Fresh coffee goes stale too fast to travel far. The beans in that daily espresso you get from your local shop were probably roasted just a few miles down the road—or even in the shop itself.
Your local independent roaster is probably buying big bags of raw coffee from Asia, South America, or Africa, and the burlap bags it comes in—produced by the millions each year—are mostly a waste product. Unless someone does something with them.
Where to find coffee sacks
The simplest way is to ask at a local café that roasts their own beans. Each sack makes around 700 standard cups of coffee, if you were wondering—so even micro-roasters go through a couple of them a week.
Some roasters will happily give you a few sacks for free, especially if you’re a customer. Other slightly more enterprising cafés will charge a couple of bucks for each one or ask for a donation to charity. As a ballpark, the standard price sits somewhere around $1 and $2 per sack—I paid less than $10 to have four of them shipped to my door, so if you’re spending more than that you’ll probably want to check other shops for a better deal.
If you’re visiting your roaster in person, you’ll likely be able to pick out whatever sacks you want, but if you buy them online, you’ll probably just get a random assortment. If you need to calculate a specific amount of raw material for a project, don’t worry—the size is pretty standard (about 38 by 26 inches) so the biggest difference will be the designs printed on the front.
How to clean a jute sack
By the time you get them, your coffee sacks will have travelled halfway around the world, if not further, so don’t be surprised if they are hard-used, wrinkled, and a bit dirty. Depending on what you want to do with them, you’ll likely want to give them a wash first.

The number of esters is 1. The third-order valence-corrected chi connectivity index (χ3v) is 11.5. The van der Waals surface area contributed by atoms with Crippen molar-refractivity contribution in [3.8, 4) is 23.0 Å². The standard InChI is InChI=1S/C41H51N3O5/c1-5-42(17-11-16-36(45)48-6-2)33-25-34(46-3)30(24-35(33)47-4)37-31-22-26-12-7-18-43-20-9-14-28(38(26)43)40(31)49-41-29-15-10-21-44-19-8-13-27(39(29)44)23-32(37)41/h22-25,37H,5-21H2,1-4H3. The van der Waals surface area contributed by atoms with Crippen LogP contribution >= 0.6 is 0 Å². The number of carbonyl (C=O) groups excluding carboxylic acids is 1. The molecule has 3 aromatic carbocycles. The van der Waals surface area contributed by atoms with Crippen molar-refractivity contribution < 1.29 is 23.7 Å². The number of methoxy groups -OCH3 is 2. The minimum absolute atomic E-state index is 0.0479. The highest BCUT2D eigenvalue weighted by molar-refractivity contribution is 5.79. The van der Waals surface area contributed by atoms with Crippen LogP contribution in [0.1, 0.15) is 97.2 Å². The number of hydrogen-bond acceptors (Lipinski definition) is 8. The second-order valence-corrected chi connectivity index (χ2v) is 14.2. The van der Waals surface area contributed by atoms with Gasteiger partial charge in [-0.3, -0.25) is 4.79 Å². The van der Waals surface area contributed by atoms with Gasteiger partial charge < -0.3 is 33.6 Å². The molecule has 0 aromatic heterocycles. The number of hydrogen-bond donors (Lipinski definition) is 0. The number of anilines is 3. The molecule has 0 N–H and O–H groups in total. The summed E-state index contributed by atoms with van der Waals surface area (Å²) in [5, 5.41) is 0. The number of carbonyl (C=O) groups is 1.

The loose hessian weave of most coffee sacks won’t survive the washer and dryer, so the best thing to do is hand-wash them in soapy water and leave them to hang dry.
To eliminate any wrinkles, grab an iron and work out any creases on the highest setting—it’s not a light fabric so it can take a few passes.
What to do with coffee sacks
Coffee sacks are a great source of burlap, which you can use for pretty much anything you can imagine. But they don’t just have to be raw material.
Turn them into grow sacks
Burlap is seriously useful in the garden. The hardy material can stand up to the weather while still letting your plants drain. “Gangsta gardener” and master of repurposing, Ron Finley, suggests growing potatoes in them, but he also uses them as a base material in his planter boxes. My girlfriend and I liked how they looked so much, we used them to plant flowers we later put outside the front door.
Build a pet bed
If you want a quick and easy pet bed, it’s hard to beat a coffee sack. Take a clean one, stuff it with a pillow, put it on the ground, and watch your pets flock to it. If you want to take things further, you can sew a zipper to the open side of the sack to seal it up.
Craft a custom tote bag
You can use a coffee sack as the base for any fabric-project you like, but a tote bag might be the simplest. After all, you’re mostly just adding handles. Depending on your level of skill (and access to a sewing machine), you can make a basic tote or go all in and create a gorgeous beach bag. Just make sure to wash your sack first.
Create some decent decor
Coffee bags are marked with the details of their contents and origin. Some of the designs look pretty cool, especially when cleaned up. Just wash, press, and frame a sack to add a special touch to any room in your house. You’ll have to trim a bit off the edges, but a 36-by-24-inch frame will give you the best results.
Organize a sack race
This was my best event on sports day, so I’d back myself in a sack race over anyone—even Usain Bolt. With a couple of spare coffee sacks lying about, you can replace your routine workout with a fun and wholesome race. Find someone to compete with and let the jumping begin.